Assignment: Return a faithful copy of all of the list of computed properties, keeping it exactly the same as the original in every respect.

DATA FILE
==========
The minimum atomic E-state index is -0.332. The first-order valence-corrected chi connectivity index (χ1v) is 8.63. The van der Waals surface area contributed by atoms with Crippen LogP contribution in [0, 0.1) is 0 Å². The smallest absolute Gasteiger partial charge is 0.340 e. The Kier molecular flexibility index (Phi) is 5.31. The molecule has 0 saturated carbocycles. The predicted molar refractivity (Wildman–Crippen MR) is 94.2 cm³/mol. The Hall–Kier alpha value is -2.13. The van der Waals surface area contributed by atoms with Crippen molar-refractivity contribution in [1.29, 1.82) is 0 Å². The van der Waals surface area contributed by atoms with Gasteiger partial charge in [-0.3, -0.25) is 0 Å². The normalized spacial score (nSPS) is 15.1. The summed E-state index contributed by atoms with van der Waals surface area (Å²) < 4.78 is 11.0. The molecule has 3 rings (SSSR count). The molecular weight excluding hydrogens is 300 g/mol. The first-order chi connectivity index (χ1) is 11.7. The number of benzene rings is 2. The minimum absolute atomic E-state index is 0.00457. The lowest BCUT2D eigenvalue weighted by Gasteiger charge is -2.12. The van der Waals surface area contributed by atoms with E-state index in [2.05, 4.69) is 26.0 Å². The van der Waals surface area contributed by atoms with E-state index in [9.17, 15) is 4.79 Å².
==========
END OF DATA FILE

The minimum atomic E-state index is -0.332. The first-order valence-corrected chi connectivity index (χ1v) is 8.63. The van der Waals surface area contributed by atoms with Crippen LogP contribution in [0, 0.1) is 0 Å². The smallest absolute Gasteiger partial charge is 0.340 e. The Kier molecular flexibility index (Phi) is 5.31. The molecule has 0 saturated carbocycles. The predicted molar refractivity (Wildman–Crippen MR) is 94.2 cm³/mol. The Hall–Kier alpha value is -2.13. The van der Waals surface area contributed by atoms with Crippen molar-refractivity contribution in [1.29, 1.82) is 0 Å². The van der Waals surface area contributed by atoms with Gasteiger partial charge in [-0.3, -0.25) is 0 Å². The normalized spacial score (nSPS) is 15.1. The summed E-state index contributed by atoms with van der Waals surface area (Å²) < 4.78 is 11.0. The molecule has 3 rings (SSSR count). The molecular weight excluding hydrogens is 300 g/mol. The first-order chi connectivity index (χ1) is 11.7. The number of benzene rings is 2. The minimum absolute atomic E-state index is 0.00457. The lowest BCUT2D eigenvalue weighted by Gasteiger charge is -2.12. The van der Waals surface area contributed by atoms with E-state index in [2.05, 4.69) is 26.0 Å². The van der Waals surface area contributed by atoms with E-state index in [9.17, 15) is 4.79 Å².